to not want him parenting my newborn with me?(79 Posts)
Because he's such a know-it-all and I feel under so much scrutiny and pressure. The slightest peep out of the baby and he's there, giving me dirty looks for not responding quicker. He watches everything I do with a critical look on his face. He's even taken to supervising the baby when he sleeps and getting shirty with anyone close enough to disturb the sleeping baby.
I understand that he wants to be involved especially as he'll never be a parent himself (vet removed his bits after he tried to hump the postman), but AIBU to think he's taking it too far?
You must tell him in no uncertain terms that this is your baby and he needs to leave you two alone sometimes so you can bond.
If that doesn't work maybe distract him with a biscuit or by throwing a ball right to the bottom of the garden.
So sweet, OP.
When my younger brother was 3, he somehow slipped out of the house and went "walkabout." My parents realized that our Great Dane was also missing. The police found both of them about a half mile from our house in the middle of a field sitting contentedly in the grass enjoying the lovely day. As the police approached, the dog (who was the very definition of "gentle giant" with the family) got between them and my brother and turned into Cujo. They could not get anywhere near my brother until my dad got there.
Our minature schnauzer barks at anyone who goes near the dc. No biting or snapping, ever, just barking and standing between them. We have a babysitter who he barks at whenever she stands up, then follows her to assist with child care duties . He doesn't help me. Obviously trusts me.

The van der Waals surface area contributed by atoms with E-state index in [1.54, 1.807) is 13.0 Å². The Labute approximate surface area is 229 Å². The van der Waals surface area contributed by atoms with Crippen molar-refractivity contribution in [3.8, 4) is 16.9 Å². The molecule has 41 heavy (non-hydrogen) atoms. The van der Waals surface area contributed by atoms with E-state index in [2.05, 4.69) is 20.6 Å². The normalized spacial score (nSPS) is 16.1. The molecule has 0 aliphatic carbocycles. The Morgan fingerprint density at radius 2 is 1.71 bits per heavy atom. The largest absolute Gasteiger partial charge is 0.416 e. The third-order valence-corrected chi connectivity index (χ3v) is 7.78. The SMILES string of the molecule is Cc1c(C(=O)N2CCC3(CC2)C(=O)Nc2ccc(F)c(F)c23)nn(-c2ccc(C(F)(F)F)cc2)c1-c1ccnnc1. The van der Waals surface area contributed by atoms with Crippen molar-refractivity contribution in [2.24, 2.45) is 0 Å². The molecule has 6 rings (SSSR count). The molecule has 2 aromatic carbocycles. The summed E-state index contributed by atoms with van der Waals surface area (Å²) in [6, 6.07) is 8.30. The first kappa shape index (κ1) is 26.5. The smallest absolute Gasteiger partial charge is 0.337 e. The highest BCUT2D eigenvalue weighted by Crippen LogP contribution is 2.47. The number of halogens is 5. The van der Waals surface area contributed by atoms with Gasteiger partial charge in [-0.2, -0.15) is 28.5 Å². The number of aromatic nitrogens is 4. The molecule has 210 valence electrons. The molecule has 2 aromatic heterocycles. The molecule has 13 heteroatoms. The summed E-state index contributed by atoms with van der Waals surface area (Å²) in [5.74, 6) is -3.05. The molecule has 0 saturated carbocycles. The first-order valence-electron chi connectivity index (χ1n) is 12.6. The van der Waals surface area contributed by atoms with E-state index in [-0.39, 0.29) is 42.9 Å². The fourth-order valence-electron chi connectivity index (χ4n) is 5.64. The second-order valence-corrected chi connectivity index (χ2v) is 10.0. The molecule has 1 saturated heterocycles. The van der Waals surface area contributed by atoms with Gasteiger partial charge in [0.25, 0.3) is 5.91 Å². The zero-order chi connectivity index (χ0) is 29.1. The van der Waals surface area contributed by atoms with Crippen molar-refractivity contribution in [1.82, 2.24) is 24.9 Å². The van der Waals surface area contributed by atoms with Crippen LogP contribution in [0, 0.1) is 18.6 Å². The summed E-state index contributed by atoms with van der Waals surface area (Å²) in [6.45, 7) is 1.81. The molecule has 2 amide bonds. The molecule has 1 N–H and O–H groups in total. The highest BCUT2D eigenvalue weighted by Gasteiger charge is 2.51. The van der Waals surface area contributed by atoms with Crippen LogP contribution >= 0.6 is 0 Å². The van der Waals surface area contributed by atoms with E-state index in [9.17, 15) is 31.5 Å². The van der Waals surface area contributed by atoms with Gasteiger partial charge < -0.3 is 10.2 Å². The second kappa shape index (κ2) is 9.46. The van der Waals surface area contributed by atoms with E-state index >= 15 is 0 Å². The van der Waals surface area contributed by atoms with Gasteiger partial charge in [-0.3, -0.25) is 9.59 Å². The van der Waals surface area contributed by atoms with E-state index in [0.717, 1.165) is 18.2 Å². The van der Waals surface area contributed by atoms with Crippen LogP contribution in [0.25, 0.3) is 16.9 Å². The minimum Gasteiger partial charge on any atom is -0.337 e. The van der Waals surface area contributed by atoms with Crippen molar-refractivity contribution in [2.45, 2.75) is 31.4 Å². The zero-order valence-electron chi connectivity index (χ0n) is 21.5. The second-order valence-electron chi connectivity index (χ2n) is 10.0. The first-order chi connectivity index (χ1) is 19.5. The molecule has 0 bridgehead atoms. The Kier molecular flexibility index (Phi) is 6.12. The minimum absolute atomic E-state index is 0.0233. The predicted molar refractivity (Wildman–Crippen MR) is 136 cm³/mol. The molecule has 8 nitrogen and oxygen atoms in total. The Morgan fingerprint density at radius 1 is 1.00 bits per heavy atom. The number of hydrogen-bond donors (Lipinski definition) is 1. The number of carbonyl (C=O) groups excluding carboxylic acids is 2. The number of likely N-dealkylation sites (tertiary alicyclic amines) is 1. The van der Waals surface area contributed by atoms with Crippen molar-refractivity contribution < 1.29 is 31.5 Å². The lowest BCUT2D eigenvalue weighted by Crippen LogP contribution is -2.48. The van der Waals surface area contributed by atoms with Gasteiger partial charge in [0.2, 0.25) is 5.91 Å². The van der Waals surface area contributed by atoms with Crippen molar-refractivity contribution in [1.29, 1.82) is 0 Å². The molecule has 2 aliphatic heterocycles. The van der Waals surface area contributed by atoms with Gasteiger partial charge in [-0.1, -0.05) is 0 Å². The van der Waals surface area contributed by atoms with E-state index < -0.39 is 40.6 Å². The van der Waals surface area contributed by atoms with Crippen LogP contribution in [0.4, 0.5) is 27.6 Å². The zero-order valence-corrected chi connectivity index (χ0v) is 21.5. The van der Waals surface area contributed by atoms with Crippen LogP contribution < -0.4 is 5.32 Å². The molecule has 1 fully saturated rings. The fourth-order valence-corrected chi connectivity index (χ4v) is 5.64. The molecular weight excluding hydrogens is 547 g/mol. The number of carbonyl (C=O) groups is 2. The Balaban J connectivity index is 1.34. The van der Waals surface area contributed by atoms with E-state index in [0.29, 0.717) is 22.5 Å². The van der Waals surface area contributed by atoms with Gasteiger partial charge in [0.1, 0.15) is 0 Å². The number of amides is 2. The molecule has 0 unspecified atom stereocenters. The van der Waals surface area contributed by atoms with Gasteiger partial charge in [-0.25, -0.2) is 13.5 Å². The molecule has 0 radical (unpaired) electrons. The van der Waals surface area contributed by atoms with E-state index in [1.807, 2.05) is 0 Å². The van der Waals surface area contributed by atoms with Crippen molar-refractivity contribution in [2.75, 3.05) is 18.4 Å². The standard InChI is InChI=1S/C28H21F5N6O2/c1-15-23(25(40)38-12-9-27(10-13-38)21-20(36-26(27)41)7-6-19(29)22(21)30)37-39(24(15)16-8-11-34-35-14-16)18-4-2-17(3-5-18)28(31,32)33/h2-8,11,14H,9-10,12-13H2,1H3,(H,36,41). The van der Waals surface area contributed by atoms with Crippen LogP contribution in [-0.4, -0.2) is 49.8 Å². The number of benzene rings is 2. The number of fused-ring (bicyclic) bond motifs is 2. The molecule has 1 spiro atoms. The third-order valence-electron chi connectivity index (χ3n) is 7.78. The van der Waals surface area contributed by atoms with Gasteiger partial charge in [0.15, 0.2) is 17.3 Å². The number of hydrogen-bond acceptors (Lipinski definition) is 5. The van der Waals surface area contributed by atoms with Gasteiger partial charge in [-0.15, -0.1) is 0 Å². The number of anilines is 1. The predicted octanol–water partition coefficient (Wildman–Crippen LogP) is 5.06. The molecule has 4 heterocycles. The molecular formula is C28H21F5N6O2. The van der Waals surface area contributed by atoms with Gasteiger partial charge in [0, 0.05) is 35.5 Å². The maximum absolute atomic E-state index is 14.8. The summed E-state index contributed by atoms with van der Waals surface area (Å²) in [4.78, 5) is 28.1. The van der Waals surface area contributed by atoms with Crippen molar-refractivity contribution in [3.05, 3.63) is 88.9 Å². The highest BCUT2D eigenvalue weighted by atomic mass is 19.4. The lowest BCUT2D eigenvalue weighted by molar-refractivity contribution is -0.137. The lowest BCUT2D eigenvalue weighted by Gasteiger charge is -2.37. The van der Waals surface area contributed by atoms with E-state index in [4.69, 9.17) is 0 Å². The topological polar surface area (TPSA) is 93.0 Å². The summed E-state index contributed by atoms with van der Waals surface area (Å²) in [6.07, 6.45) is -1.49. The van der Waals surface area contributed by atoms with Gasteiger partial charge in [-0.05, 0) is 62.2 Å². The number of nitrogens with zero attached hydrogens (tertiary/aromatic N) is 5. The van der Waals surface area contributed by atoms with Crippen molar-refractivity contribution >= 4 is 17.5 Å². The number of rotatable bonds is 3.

Thinking about it, have you tried bending down to his level and saying "my bubz, my rulez hun"?
If he goes for your throat he's established himself as an MNer, and can safely be left in charge.
One of our cats used to be VERY protective of DS when he was a baby - she was forever purring and cuddling him when he was crying, and staring at me like I was a rubbish mum.
Now he's two, she can't wait to get out of his way.
Ah - I feel sorry for one of our springers that we don't have a baby to protect. Whenever a friend comes round with her just walking toddler he follows her round and sits
on with her.
He's very protect of ds (7) too.
My mums staffie was like this. She would sit near the Moses basket while my son or my brother or sister was in it and if they cried she would bark gently or come get you.
Shes still the same now. If the kids try go near the front gate she barks or stands in front so they cant get out.
My sister used to curl up in the dogs bed with her and they would have an afternoon nap together. Try are very close now.
Is it a rabbit?
Our rabbit is exactly the same. (but it was the electricity meter reader)
He still tries to lick DS2's hair clean if he stays still for long enough. I will never forget being disapproved for my lack of parentling skills by him. There is nothing on the planet that can disapprove quite so thoroughly as a rabbit.
One day dh and I were walking our two dogs [a labrador and a Cairn] across a field near where we used to live.We were chatting to a neighbour who had a push chair with a baby and a toddler.The dogs were ambling along off the lead and the toddler was a little way behind us. Unseen by us at first a large black dog [maybe a Dobermann] jumped over a fence bordering the field and raced towards the toddler.It was barking and growling simultaneously and looked very very scary. Before we could react our two soft canines went for the other dog and chased it off.
It was the only time in their long lives [18 and 15] that either of them showed any aggression.I dont think the toddler was aware of the danger as he said,"Doggies run fast!" but his Mum was sobbing and do grateful that she sent her husband round later wit some dog treats.
My dh found the owner of the other dog and told him what happened.We moved away shortly after but if that Mum is on here she will remember